Worrying about money is one of the most common stressors for Canadian employees. This stress affects not only the physical and mental health of employees but also their productivity levels.

High stress levels among employees can cost companies hundreds of thousands of dollars each year. The Canadian Payroll Association has calculated the cost of financial stress to be nearly $16 billion dollars per year. Those costs take the form of low productivity, high absenteeism, and health care expenses.

By recognizing financial wellness as part of overall health, employers can reduce employee stress levels and ultimately derive benefits that help organizations reach their goals.

What are the costs of employee financial stress?

Money is one of the most common sources of anxiety, and it can take a toll on an individual’s mental and physical well-being. Late nights staying up feeling anxious about paying bills or reducing debt can translate into poor performance at work.

According to a 2018 report from the Financial Planning Standards Council, 48 per cent of working Canadians say they’ve lost sleep due to financial stress. Meanwhile, a National Sleep Foundation study found that poor sleep can lead to a hard-to-break cycle: Employees lose hours of sleep and are unable to finish their work during the day, so they take that work home and lose out on more sleep.

Over time, this vicious cycle drops productivity levels and makes employees feel more anxious. When they feel like they can never catch up on sleep or work, employees are more likely to call in sick.

What does employee financial stress look like?

Lost sleep isn’t the only way that financial stress manifests. When employees are worried about unpaid bills, student loan debt, and emergency expenditures, they can act irritably at work. In addition to losing interest in their assignments, employees may misdirect their frustration at co-workers, causing conflicts in the office.

Common signs of employee financial stress include:

  • Poor working relationships.
  • Low morale.
  • Low engagement.
  • Lack of focus.
  • Increased use of sick leave.

Each of these indicators can cause a negative impact to the organization. Stressed-out employees provide poor customer service, cause production errors, and are more prone to accidents.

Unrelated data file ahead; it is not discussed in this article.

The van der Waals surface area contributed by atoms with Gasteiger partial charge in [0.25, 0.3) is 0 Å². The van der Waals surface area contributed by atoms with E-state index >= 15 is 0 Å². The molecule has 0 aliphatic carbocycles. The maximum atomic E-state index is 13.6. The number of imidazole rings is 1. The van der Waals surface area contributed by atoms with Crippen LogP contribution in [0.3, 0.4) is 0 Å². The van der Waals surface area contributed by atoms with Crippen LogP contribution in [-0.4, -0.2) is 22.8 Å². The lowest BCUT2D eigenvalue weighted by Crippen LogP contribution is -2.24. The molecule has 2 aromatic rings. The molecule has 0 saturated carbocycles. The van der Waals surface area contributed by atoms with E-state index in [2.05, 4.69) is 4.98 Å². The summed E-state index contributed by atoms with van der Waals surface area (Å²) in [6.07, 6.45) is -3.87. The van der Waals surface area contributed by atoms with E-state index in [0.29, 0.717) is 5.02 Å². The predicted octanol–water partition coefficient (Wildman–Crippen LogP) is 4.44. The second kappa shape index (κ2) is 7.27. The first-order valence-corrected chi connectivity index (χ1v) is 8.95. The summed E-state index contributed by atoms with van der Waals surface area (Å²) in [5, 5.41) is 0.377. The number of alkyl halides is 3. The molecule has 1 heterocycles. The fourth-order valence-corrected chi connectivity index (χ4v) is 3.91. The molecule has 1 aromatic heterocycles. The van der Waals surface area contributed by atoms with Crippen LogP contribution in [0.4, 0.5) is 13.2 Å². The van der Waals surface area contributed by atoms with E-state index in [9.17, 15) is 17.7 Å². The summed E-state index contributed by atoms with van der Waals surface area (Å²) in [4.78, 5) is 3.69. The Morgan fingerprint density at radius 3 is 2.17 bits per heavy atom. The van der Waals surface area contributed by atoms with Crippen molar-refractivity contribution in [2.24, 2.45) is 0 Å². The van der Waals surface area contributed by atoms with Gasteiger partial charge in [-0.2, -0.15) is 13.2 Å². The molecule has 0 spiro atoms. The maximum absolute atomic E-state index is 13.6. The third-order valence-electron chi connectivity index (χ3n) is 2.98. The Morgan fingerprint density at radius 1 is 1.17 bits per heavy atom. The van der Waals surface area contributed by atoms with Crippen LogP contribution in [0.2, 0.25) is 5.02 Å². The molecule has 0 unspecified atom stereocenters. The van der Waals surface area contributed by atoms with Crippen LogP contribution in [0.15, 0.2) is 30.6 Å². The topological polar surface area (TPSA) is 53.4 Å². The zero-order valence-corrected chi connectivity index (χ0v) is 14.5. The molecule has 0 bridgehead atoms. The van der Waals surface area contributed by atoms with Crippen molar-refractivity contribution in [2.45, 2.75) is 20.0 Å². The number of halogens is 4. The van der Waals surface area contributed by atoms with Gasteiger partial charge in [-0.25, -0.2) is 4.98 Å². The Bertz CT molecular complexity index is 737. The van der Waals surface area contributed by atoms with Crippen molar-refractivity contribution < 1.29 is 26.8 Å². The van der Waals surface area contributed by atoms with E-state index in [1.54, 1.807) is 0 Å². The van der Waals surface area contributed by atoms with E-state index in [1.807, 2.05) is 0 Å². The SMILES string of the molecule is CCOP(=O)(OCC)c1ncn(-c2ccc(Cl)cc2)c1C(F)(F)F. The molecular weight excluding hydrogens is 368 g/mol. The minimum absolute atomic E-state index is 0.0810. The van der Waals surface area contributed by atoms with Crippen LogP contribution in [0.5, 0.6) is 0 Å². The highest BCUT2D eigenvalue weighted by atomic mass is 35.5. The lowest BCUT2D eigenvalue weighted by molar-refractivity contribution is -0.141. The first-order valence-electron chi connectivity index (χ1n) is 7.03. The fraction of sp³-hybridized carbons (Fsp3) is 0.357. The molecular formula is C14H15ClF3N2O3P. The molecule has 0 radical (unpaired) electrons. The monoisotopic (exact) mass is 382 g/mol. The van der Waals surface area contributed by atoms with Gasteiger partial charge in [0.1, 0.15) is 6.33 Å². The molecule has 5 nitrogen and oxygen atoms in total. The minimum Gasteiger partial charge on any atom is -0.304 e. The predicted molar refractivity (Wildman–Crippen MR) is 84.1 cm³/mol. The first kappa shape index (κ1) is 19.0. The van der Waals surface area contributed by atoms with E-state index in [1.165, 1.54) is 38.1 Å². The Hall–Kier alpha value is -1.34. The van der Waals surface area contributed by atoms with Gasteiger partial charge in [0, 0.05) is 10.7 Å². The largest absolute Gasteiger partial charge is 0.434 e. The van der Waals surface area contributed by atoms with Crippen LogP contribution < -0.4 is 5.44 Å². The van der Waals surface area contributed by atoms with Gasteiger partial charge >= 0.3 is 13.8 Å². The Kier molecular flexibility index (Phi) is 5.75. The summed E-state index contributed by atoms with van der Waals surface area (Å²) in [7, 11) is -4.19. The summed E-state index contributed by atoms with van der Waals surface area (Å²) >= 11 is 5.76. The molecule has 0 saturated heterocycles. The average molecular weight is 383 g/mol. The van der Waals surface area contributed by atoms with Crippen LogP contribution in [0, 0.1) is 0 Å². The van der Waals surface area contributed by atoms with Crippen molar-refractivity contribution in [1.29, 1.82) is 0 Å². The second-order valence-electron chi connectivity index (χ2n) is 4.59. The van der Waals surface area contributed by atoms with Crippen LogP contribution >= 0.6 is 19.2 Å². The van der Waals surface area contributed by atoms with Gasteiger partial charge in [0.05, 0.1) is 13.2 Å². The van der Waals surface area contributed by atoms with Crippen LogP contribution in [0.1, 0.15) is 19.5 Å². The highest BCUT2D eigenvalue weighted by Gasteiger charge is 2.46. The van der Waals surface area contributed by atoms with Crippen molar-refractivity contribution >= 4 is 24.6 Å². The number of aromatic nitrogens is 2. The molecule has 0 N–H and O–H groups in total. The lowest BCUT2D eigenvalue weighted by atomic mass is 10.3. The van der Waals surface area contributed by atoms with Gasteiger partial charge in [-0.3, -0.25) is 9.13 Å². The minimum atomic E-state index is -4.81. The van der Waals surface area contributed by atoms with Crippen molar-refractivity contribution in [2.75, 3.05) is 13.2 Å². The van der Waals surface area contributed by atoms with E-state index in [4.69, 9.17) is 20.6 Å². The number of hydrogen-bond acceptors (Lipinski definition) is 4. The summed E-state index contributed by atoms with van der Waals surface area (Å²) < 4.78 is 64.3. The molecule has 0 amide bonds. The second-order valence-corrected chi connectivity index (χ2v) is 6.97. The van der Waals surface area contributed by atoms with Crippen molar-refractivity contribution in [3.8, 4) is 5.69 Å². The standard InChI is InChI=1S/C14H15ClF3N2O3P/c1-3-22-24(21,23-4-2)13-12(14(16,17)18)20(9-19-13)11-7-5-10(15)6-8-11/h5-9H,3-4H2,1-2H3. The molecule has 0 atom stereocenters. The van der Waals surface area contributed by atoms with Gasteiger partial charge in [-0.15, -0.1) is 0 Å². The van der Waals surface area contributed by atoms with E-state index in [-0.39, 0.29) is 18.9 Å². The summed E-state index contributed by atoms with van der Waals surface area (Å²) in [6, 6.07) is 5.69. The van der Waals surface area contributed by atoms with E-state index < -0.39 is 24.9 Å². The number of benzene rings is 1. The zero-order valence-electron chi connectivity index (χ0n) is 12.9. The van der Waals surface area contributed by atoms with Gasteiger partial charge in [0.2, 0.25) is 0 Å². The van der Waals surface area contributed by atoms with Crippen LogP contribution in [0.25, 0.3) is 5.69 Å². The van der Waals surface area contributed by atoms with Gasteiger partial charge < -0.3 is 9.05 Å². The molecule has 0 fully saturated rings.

How can employers support employee financial wellness?

Recognizing the negative impact of financial stress is the first step toward combating it. Understanding the underlying causes of money worries can be more complicated, though.

For some employees, stress may come from low financial literacy, while others may be dealing with unexpected expenses.

Financial stressors may vary by generation, too. Millennials are more likely to worry about student loan payments while baby boomers are likely to focus on their retirement plans. Bringing in a financial coach or establishing a training series can help demonstrate financial practices applicable to all employees.

Helping employees to understand their current financial situation can be highly illuminating. Some employees may feel stressed about money but not know exactly what’s causing their anxiety. They know they should be doing something differently, but they can’t put their finger on it. Coaching and training can uncover these issues and help employees make plans to better their financial health. But first an employer needs to understand what the needs are of its employees. Is it budgeting, retirement, how to save, how to invest? This can be done through a survey to inform the needs, followed by the launch of programs to fulfill employee needs.

Investing in employee financial well-being has many benefits

Along with physical, mental, and social health, financial well-being is directly related to employee productivity, job satisfaction, and many other factors. When employees become financially literate, confident in their ability to manage their money, and have objective measurements of their financial situation, everyone wins.

Benefits for employees include:

  • Improved mental health.
  • Peace of mind.
  • Greater self-confidence in financial matters.
  • Better support for financial needs.

Benefits for employers include:

  • Reduced employee turnover.
  • Improved productivity levels.
  • Higher employee satisfaction.
  • Improved morale.

These examples are just a sample of the benefits organizations can gain from a comprehensive wellness program. Addressing each aspect of employee wellness leads to greater levels of success.

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